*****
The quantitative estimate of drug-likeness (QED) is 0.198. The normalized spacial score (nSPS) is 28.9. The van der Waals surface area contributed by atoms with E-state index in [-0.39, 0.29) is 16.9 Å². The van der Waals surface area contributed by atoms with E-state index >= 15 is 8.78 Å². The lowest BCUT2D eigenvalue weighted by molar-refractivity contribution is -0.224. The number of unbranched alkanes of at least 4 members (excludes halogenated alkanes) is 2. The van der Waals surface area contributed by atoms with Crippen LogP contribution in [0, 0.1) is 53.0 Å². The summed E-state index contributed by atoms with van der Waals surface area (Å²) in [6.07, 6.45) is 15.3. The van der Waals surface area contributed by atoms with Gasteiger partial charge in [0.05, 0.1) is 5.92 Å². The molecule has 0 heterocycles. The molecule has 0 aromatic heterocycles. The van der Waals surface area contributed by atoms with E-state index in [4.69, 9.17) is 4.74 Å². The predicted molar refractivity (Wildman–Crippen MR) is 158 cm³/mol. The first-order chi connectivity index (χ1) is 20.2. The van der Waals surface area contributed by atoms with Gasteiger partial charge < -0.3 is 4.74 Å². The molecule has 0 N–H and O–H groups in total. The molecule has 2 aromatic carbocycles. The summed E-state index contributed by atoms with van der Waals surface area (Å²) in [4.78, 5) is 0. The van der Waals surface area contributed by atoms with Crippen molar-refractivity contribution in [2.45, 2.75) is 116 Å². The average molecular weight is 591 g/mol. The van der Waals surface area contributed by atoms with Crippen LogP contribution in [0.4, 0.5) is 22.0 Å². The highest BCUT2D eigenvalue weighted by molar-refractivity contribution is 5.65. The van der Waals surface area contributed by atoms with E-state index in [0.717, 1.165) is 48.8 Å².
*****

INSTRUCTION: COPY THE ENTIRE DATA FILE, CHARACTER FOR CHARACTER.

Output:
The quantitative estimate of drug-likeness (QED) is 0.198. The normalized spacial score (nSPS) is 28.9. The van der Waals surface area contributed by atoms with E-state index in [-0.39, 0.29) is 16.9 Å². The van der Waals surface area contributed by atoms with E-state index >= 15 is 8.78 Å². The lowest BCUT2D eigenvalue weighted by molar-refractivity contribution is -0.224. The number of unbranched alkanes of at least 4 members (excludes halogenated alkanes) is 2. The van der Waals surface area contributed by atoms with Crippen LogP contribution in [0, 0.1) is 53.0 Å². The summed E-state index contributed by atoms with van der Waals surface area (Å²) in [6.07, 6.45) is 15.3. The van der Waals surface area contributed by atoms with Gasteiger partial charge in [0.05, 0.1) is 5.92 Å². The molecule has 0 heterocycles. The molecule has 0 aromatic heterocycles. The van der Waals surface area contributed by atoms with E-state index in [4.69, 9.17) is 4.74 Å². The predicted molar refractivity (Wildman–Crippen MR) is 158 cm³/mol. The first-order chi connectivity index (χ1) is 20.2. The van der Waals surface area contributed by atoms with Gasteiger partial charge < -0.3 is 4.74 Å². The molecule has 0 N–H and O–H groups in total. The molecule has 2 aromatic carbocycles. The summed E-state index contributed by atoms with van der Waals surface area (Å²) in [4.78, 5) is 0. The van der Waals surface area contributed by atoms with Crippen molar-refractivity contribution in [2.45, 2.75) is 116 Å². The average molecular weight is 591 g/mol. The van der Waals surface area contributed by atoms with Crippen LogP contribution in [0.4, 0.5) is 22.0 Å². The highest BCUT2D eigenvalue weighted by molar-refractivity contribution is 5.65. The van der Waals surface area contributed by atoms with E-state index in [0.717, 1.165) is 48.8 Å².